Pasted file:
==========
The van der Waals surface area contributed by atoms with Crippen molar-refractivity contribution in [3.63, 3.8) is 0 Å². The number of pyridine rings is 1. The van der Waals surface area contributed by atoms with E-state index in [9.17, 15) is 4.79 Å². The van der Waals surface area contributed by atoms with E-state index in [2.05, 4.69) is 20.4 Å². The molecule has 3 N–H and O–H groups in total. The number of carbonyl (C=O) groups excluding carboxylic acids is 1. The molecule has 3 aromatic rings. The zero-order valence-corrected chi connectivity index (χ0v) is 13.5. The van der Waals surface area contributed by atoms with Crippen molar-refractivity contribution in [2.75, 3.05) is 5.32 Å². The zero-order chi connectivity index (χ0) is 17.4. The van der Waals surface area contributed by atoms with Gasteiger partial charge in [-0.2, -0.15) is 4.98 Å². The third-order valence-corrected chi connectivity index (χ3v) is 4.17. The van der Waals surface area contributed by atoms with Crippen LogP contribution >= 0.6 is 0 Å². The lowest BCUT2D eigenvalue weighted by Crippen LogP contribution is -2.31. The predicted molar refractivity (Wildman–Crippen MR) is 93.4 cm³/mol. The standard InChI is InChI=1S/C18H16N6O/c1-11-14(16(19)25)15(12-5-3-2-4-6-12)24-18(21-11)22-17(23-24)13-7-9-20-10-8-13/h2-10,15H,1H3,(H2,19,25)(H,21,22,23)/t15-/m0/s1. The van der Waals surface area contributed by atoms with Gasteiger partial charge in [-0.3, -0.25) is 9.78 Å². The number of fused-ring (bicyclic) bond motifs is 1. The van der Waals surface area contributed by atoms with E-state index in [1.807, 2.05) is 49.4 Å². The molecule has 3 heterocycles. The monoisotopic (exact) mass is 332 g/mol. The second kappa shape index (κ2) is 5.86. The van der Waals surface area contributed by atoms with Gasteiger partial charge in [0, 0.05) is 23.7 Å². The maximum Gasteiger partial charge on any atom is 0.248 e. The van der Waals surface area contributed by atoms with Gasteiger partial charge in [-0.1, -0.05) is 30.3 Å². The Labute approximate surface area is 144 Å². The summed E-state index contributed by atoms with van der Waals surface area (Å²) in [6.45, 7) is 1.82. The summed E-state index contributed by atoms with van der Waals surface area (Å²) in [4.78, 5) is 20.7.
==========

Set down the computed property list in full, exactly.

The van der Waals surface area contributed by atoms with Crippen molar-refractivity contribution in [3.63, 3.8) is 0 Å². The number of pyridine rings is 1. The van der Waals surface area contributed by atoms with E-state index in [9.17, 15) is 4.79 Å². The van der Waals surface area contributed by atoms with E-state index in [2.05, 4.69) is 20.4 Å². The molecule has 3 N–H and O–H groups in total. The number of carbonyl (C=O) groups excluding carboxylic acids is 1. The molecule has 3 aromatic rings. The zero-order valence-corrected chi connectivity index (χ0v) is 13.5. The van der Waals surface area contributed by atoms with Crippen molar-refractivity contribution in [2.75, 3.05) is 5.32 Å². The zero-order chi connectivity index (χ0) is 17.4. The van der Waals surface area contributed by atoms with Gasteiger partial charge in [-0.2, -0.15) is 4.98 Å². The third-order valence-corrected chi connectivity index (χ3v) is 4.17. The van der Waals surface area contributed by atoms with Crippen LogP contribution >= 0.6 is 0 Å². The lowest BCUT2D eigenvalue weighted by Crippen LogP contribution is -2.31. The predicted molar refractivity (Wildman–Crippen MR) is 93.4 cm³/mol. The standard InChI is InChI=1S/C18H16N6O/c1-11-14(16(19)25)15(12-5-3-2-4-6-12)24-18(21-11)22-17(23-24)13-7-9-20-10-8-13/h2-10,15H,1H3,(H2,19,25)(H,21,22,23)/t15-/m0/s1. The van der Waals surface area contributed by atoms with Gasteiger partial charge in [-0.3, -0.25) is 9.78 Å². The number of fused-ring (bicyclic) bond motifs is 1. The van der Waals surface area contributed by atoms with E-state index in [1.807, 2.05) is 49.4 Å². The molecule has 3 heterocycles. The monoisotopic (exact) mass is 332 g/mol. The second kappa shape index (κ2) is 5.86. The van der Waals surface area contributed by atoms with Gasteiger partial charge in [0, 0.05) is 23.7 Å². The maximum Gasteiger partial charge on any atom is 0.248 e. The van der Waals surface area contributed by atoms with Gasteiger partial charge in [-0.1, -0.05) is 30.3 Å². The Labute approximate surface area is 144 Å². The summed E-state index contributed by atoms with van der Waals surface area (Å²) in [6.45, 7) is 1.82. The summed E-state index contributed by atoms with van der Waals surface area (Å²) in [4.78, 5) is 20.7.